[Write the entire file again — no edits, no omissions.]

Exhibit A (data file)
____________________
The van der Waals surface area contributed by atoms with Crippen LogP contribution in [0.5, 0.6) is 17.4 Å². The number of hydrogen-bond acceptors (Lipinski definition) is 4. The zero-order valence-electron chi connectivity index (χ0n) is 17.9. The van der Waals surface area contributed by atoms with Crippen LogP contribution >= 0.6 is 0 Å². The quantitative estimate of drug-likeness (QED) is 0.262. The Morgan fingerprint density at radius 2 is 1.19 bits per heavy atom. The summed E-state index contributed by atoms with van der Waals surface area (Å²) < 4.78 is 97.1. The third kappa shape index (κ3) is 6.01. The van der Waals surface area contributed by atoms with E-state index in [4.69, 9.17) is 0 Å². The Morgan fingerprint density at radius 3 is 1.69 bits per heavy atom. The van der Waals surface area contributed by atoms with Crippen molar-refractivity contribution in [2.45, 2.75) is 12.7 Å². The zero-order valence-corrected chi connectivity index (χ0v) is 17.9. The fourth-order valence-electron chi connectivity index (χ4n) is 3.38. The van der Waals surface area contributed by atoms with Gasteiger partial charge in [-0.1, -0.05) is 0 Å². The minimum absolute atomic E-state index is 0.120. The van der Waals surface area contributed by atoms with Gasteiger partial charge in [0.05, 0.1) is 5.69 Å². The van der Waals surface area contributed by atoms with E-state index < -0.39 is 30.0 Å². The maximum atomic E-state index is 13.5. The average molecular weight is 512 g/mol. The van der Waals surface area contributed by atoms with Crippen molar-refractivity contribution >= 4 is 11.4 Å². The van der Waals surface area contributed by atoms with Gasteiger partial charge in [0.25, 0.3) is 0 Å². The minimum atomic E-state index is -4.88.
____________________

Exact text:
The van der Waals surface area contributed by atoms with Crippen LogP contribution in [0.5, 0.6) is 17.4 Å². The number of hydrogen-bond acceptors (Lipinski definition) is 4. The zero-order valence-electron chi connectivity index (χ0n) is 17.9. The van der Waals surface area contributed by atoms with Crippen LogP contribution >= 0.6 is 0 Å². The quantitative estimate of drug-likeness (QED) is 0.262. The Morgan fingerprint density at radius 2 is 1.19 bits per heavy atom. The summed E-state index contributed by atoms with van der Waals surface area (Å²) < 4.78 is 97.1. The third kappa shape index (κ3) is 6.01. The van der Waals surface area contributed by atoms with E-state index in [4.69, 9.17) is 0 Å². The Morgan fingerprint density at radius 3 is 1.69 bits per heavy atom. The van der Waals surface area contributed by atoms with Crippen molar-refractivity contribution in [2.45, 2.75) is 12.7 Å². The zero-order valence-corrected chi connectivity index (χ0v) is 17.9. The fourth-order valence-electron chi connectivity index (χ4n) is 3.38. The van der Waals surface area contributed by atoms with Gasteiger partial charge in [-0.1, -0.05) is 0 Å². The minimum absolute atomic E-state index is 0.120. The van der Waals surface area contributed by atoms with Gasteiger partial charge in [0.05, 0.1) is 5.69 Å². The van der Waals surface area contributed by atoms with E-state index < -0.39 is 30.0 Å². The maximum atomic E-state index is 13.5. The average molecular weight is 512 g/mol. The van der Waals surface area contributed by atoms with Crippen molar-refractivity contribution >= 4 is 11.4 Å². The van der Waals surface area contributed by atoms with Gasteiger partial charge in [0.25, 0.3) is 0 Å². The minimum atomic E-state index is -4.88.